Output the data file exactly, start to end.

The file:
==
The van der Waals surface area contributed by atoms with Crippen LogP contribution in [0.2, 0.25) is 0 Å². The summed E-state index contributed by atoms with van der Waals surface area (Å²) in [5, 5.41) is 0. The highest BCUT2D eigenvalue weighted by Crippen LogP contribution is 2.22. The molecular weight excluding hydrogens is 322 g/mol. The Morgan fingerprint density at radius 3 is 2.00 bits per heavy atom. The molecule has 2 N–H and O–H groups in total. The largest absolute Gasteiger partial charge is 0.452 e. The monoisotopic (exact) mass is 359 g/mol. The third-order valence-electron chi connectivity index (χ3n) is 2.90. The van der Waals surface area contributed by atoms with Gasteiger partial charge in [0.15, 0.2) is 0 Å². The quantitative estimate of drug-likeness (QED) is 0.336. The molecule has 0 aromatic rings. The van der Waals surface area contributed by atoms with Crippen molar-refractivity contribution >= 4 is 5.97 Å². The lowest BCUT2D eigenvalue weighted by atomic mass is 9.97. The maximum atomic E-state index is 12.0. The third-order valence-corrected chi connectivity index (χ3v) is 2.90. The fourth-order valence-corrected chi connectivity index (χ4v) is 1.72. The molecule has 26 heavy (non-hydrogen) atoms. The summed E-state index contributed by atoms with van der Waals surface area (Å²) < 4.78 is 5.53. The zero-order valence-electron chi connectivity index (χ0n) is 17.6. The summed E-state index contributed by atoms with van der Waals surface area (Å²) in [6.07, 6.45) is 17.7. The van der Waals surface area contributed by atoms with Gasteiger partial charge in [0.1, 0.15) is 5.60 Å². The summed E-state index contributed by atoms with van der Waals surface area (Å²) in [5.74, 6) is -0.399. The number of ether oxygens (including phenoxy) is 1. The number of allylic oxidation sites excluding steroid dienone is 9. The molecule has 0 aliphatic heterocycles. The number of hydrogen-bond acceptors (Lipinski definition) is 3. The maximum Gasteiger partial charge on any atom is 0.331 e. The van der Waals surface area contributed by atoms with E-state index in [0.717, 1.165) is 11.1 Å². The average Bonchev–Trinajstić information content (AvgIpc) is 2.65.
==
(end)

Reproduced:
The van der Waals surface area contributed by atoms with Crippen LogP contribution in [0.2, 0.25) is 0 Å². The summed E-state index contributed by atoms with van der Waals surface area (Å²) in [5, 5.41) is 0. The highest BCUT2D eigenvalue weighted by Crippen LogP contribution is 2.22. The molecular weight excluding hydrogens is 322 g/mol. The Morgan fingerprint density at radius 3 is 2.00 bits per heavy atom. The molecule has 2 N–H and O–H groups in total. The largest absolute Gasteiger partial charge is 0.452 e. The monoisotopic (exact) mass is 359 g/mol. The third-order valence-electron chi connectivity index (χ3n) is 2.90. The van der Waals surface area contributed by atoms with Gasteiger partial charge in [0.15, 0.2) is 0 Å². The quantitative estimate of drug-likeness (QED) is 0.336. The molecule has 0 aromatic rings. The van der Waals surface area contributed by atoms with Crippen molar-refractivity contribution >= 4 is 5.97 Å². The lowest BCUT2D eigenvalue weighted by atomic mass is 9.97. The maximum atomic E-state index is 12.0. The third-order valence-corrected chi connectivity index (χ3v) is 2.90. The fourth-order valence-corrected chi connectivity index (χ4v) is 1.72. The molecule has 26 heavy (non-hydrogen) atoms. The summed E-state index contributed by atoms with van der Waals surface area (Å²) < 4.78 is 5.53. The zero-order valence-electron chi connectivity index (χ0n) is 17.6. The summed E-state index contributed by atoms with van der Waals surface area (Å²) in [6.07, 6.45) is 17.7. The van der Waals surface area contributed by atoms with Gasteiger partial charge in [0.1, 0.15) is 5.60 Å². The summed E-state index contributed by atoms with van der Waals surface area (Å²) in [5.74, 6) is -0.399. The number of ether oxygens (including phenoxy) is 1. The number of allylic oxidation sites excluding steroid dienone is 9. The molecule has 0 aliphatic heterocycles. The number of hydrogen-bond acceptors (Lipinski definition) is 3. The maximum Gasteiger partial charge on any atom is 0.331 e. The van der Waals surface area contributed by atoms with E-state index in [0.717, 1.165) is 11.1 Å². The average Bonchev–Trinajstić information content (AvgIpc) is 2.65.